If there’s one verse from the Qur’án that I consider enlightened, it’s this:
Whichever way ye turn, there is the face of God. (2:109/115)
What an inclusive, compassionate sentiment!
I’m not certain that the author intended it to be translated as above (Rodwell), though this is the most literal translation as far as I know. Some translators have utilized more figurative meanings of the word wajh (face), such as “purpose”. Even then I would consider the verse enlightened. It comes out to something similar, but I like “face” better. It’s more intimate.
Bahá’ís might recognize this verse from the Book of Certitude and Questions and Answers, wherein the verse is associated with issues regarding the direction of the Qiblih. That involves a rather geographic interpretation that distracts from the metaphysical. If Bahá’u’lláh is aware of a possible unitarian interpretation, he isn’t letting us know about it. Here’s what he says about the intent of this verse in the Íqán:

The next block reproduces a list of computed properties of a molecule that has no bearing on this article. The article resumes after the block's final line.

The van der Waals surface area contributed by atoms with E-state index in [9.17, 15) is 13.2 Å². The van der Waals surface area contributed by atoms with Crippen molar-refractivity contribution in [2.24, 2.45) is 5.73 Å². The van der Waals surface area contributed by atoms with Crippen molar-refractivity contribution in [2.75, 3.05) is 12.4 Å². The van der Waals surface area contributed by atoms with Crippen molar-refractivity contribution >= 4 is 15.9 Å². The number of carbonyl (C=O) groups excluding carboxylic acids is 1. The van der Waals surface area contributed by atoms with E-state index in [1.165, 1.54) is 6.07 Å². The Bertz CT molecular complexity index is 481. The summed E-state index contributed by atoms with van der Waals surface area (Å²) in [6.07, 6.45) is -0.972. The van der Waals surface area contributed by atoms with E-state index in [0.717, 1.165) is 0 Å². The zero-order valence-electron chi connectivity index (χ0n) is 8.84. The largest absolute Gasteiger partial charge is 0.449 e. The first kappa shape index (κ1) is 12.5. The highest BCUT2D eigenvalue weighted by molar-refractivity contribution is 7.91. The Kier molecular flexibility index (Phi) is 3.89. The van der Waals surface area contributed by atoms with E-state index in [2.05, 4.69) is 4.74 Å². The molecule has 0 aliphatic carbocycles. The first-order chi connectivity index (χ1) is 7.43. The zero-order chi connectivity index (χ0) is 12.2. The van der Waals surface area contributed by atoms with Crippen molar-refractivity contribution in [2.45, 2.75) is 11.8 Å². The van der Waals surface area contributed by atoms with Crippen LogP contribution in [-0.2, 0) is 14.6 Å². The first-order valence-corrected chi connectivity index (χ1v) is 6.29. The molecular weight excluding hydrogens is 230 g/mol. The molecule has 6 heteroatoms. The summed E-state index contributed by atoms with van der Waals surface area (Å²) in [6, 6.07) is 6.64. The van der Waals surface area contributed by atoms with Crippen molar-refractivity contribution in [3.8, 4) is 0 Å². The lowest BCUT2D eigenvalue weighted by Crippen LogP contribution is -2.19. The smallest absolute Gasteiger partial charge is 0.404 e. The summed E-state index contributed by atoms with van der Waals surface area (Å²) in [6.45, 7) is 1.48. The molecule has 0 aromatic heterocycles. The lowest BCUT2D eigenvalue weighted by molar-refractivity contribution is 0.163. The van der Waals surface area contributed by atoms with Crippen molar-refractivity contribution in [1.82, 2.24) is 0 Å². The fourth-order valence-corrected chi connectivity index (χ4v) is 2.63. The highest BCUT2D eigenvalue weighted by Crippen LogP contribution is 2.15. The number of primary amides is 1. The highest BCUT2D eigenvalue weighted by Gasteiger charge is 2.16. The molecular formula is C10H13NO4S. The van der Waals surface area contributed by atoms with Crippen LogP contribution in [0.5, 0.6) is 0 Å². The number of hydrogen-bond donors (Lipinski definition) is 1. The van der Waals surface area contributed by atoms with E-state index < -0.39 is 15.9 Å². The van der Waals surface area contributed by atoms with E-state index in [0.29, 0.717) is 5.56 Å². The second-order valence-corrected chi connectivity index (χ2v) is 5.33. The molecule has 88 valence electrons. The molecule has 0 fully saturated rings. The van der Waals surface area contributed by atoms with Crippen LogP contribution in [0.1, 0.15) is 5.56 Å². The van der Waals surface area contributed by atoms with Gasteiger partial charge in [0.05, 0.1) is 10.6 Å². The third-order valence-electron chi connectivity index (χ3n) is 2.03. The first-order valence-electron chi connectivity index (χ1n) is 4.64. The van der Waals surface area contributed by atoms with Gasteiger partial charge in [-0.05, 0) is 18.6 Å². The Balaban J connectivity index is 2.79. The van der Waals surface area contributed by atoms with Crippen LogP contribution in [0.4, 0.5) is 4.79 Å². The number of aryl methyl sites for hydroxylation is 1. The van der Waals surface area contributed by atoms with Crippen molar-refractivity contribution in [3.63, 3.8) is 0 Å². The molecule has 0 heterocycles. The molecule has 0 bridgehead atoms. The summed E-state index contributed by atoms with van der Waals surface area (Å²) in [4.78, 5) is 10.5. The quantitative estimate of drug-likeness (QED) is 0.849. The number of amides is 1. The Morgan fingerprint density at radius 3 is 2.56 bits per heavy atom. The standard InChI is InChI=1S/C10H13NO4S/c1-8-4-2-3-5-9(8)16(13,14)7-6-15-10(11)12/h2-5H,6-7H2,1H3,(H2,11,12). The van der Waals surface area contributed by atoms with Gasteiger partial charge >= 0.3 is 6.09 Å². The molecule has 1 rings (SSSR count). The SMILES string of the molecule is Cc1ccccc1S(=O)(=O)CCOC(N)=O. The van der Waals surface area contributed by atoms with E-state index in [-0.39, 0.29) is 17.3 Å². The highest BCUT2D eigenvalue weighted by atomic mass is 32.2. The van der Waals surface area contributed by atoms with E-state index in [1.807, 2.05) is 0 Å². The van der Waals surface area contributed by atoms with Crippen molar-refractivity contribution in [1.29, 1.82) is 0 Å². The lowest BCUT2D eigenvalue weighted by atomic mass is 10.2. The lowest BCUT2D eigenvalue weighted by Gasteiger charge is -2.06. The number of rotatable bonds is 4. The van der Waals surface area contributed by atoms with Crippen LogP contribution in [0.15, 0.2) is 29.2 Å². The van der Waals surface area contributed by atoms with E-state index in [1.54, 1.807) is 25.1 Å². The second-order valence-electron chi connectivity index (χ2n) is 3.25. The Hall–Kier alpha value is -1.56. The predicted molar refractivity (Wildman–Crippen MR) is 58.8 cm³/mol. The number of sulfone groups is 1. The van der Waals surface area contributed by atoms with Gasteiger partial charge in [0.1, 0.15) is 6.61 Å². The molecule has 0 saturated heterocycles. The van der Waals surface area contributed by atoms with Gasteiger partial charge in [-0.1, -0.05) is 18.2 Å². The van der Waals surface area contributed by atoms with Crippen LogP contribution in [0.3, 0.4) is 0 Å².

In the eyes of God, the ideal King, all the places of the earth are one and the same, excepting that place which, in the days of His Manifestations, He doth appoint for a particular purpose.
From this, it is not at all evident that Bahá’u’lláh recognizes the verse as a profound statement about the divine nature of all things. At least, though, he does appear to recognize the literal interpretation of the word wajh in Questions and Answers, or does he? Is it possible that he simply interprets the verse to be saying “all places are the same”?
saheefah.org offers an interesting argument in favor of the literal interpretation of wajh.